Interesting facts about Radio
Before there was television and Internet, people got much of their news and entertainment from the radio. Radio is a way of sending sounds or other information through the air. The information is carried by invisible radio waves. Radar, cell phones, cordless telephones, wireless computer networks also use this waves.
Radio waves are sent out by a transmitter, which turns talking, music, pictures, or other information into electric signals. The receiver separates the electric signals from the radio waves.
In the nineteenth century James Clerk Maxwell described the theoretical basis for radio transmissions. Heinrich Hertz demonstrated the existence of radio waves by transmitting and receiving a microwave radio signal over a considerable distance.
In 1896 Italian scientist Guglielmo Marconi patented a wireless telegraph process. His invention allowed people to send messages to each other over great distances without having to be connected by wires. In 1909 Marconi was awarded the Nobel Prize in physics. To tell the truth, the Russian scientist Alexander Popov was the first who invented the radio in 1895. Unfortunately, the patent for his invention A.S. Popov did not receive. The patent protected Marconi’s copyright for an invention only on the territory of Great Britain and had no world status. And when he decided in 1898 to obtain a patent for his invention in Russia, he was refused with a detailed explanation that the transmission of signals by means of electrical impulses wasn’t new and works had been carried out since 1895. Marconi was denied in France, Germany and the US with reference to the publication of A.S. Popov.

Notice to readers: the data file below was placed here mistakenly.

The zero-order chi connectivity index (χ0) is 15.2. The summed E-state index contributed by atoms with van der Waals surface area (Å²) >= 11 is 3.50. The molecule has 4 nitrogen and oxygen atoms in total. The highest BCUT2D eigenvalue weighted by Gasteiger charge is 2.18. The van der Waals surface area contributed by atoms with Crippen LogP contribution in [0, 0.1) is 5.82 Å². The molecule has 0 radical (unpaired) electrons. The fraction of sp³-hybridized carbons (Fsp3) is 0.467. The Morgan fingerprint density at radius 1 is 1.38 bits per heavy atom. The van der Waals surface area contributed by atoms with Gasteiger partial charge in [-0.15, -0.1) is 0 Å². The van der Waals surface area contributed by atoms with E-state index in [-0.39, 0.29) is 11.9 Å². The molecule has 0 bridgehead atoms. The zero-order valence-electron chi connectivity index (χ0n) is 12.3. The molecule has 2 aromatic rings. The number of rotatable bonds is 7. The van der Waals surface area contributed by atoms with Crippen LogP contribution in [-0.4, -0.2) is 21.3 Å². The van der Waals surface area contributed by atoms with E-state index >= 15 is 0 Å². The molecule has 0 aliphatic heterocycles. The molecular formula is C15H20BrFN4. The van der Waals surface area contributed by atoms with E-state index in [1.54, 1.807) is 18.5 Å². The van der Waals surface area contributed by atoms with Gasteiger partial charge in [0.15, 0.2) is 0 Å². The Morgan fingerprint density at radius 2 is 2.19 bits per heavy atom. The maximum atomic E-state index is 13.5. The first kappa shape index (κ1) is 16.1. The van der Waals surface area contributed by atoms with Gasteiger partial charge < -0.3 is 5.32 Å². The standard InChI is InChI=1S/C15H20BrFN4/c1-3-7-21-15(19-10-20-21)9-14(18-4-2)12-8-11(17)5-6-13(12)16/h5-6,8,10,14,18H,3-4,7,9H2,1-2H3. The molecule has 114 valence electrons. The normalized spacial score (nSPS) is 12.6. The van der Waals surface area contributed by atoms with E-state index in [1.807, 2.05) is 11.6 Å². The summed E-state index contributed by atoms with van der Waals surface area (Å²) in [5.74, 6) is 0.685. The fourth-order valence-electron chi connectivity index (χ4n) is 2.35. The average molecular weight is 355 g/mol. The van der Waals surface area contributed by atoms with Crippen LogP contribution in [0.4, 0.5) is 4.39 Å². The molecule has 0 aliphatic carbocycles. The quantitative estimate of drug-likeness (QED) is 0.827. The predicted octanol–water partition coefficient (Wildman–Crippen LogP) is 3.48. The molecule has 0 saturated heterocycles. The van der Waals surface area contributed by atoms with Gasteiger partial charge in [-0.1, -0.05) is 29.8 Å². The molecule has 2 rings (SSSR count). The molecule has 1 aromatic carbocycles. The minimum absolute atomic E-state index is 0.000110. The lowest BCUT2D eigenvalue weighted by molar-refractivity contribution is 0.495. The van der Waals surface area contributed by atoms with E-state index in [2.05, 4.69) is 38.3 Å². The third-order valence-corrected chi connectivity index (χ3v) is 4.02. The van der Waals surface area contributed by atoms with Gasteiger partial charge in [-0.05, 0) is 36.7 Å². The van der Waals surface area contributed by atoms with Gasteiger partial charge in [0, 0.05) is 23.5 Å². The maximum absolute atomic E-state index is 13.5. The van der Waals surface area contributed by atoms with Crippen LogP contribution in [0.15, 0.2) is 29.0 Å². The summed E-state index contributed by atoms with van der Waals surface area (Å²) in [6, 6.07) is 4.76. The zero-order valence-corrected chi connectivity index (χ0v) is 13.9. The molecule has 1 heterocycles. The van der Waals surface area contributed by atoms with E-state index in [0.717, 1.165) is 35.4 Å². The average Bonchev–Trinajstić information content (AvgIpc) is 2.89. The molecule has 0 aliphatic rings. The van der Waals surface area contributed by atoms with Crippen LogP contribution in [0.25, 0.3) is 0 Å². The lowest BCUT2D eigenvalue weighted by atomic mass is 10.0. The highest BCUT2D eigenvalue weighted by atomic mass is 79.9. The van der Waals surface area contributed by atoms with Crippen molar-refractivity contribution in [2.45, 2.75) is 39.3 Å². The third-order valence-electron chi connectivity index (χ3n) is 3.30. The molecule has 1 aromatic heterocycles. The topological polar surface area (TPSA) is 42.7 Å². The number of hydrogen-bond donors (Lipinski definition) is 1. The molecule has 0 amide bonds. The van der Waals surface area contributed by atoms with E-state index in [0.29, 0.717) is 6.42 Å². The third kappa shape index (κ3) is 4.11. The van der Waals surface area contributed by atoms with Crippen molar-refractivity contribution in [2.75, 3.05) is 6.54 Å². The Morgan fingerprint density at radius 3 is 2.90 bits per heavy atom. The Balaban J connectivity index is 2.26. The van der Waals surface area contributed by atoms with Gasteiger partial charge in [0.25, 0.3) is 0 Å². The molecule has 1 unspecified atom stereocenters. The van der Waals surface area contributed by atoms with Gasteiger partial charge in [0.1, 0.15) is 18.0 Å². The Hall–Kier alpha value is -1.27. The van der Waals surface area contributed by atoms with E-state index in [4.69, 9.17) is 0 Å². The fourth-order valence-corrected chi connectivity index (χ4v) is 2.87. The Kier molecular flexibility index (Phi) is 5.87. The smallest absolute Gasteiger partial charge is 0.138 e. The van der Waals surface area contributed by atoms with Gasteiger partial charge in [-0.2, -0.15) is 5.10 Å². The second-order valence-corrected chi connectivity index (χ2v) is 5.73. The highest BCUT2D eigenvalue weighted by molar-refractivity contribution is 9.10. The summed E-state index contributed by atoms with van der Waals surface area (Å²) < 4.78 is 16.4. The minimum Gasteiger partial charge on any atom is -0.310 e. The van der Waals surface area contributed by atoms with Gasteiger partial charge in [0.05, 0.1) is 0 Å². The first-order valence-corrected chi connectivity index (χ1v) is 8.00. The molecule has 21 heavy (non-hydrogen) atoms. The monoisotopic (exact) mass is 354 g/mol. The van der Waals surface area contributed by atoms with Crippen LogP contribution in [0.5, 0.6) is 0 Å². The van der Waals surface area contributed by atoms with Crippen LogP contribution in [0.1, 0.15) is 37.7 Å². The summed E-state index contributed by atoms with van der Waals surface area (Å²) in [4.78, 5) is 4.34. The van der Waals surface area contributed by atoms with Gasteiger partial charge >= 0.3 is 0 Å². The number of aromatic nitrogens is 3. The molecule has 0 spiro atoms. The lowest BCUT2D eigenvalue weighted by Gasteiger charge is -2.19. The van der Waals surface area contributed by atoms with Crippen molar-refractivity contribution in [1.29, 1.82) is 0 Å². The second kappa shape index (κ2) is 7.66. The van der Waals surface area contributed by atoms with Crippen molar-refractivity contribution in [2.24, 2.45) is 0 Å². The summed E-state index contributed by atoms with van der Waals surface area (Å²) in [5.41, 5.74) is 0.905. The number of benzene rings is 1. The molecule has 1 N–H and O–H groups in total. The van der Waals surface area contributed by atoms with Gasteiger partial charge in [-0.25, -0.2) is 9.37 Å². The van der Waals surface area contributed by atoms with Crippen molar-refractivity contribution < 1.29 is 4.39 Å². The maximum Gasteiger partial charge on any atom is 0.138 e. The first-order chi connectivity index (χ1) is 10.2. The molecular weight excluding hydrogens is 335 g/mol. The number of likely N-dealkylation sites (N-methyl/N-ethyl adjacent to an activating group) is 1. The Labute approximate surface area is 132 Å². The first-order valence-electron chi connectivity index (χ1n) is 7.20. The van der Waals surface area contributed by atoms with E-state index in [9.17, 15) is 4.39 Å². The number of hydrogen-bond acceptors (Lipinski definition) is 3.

To be fair, it should be noted that, having organized his firm, the Italian proved to be a talented entrepreneur and a notable figure in the development of radio. In particular, Marconi was the first to transmit a telegraph message across the Atlantic Ocean, which many scientists considered impossible due to the curvature of the earth’s surface. But they did not know about the existence of the ionosphere, which reflected radio waves.
During World War I the armed forces used radios and after the war the radio became popular as a means of entertainment.
The first radio station started broadcasting in Pittsburgh, Pennsylvania. During the 1920s radio stations were set up all over the world. Radio shows remained a major source of home entertainment until the 1950s. Then television became more popular. In the early 21st century satellite radio got many people interested in radio again.
Nikola Tesla patented the radio transmitter.
The first broadcast of the radio on the Internet was launched by Karl Malamud in 1993. The name of the station was Internet Talk Radio.
French virologist Luke Montagnier (Nobel Prize winner in the fight against HIV and AIDS) first suggested in 2009 that bacteria can communicate with each other via radio waves.
Radio saved the Eiffel Tower. It was built in 1889 for a world exhibition and according to plans, after about 20 years they planned to remove it. But fortunately there was a radio in France and a tower began to be used for installation of antennas.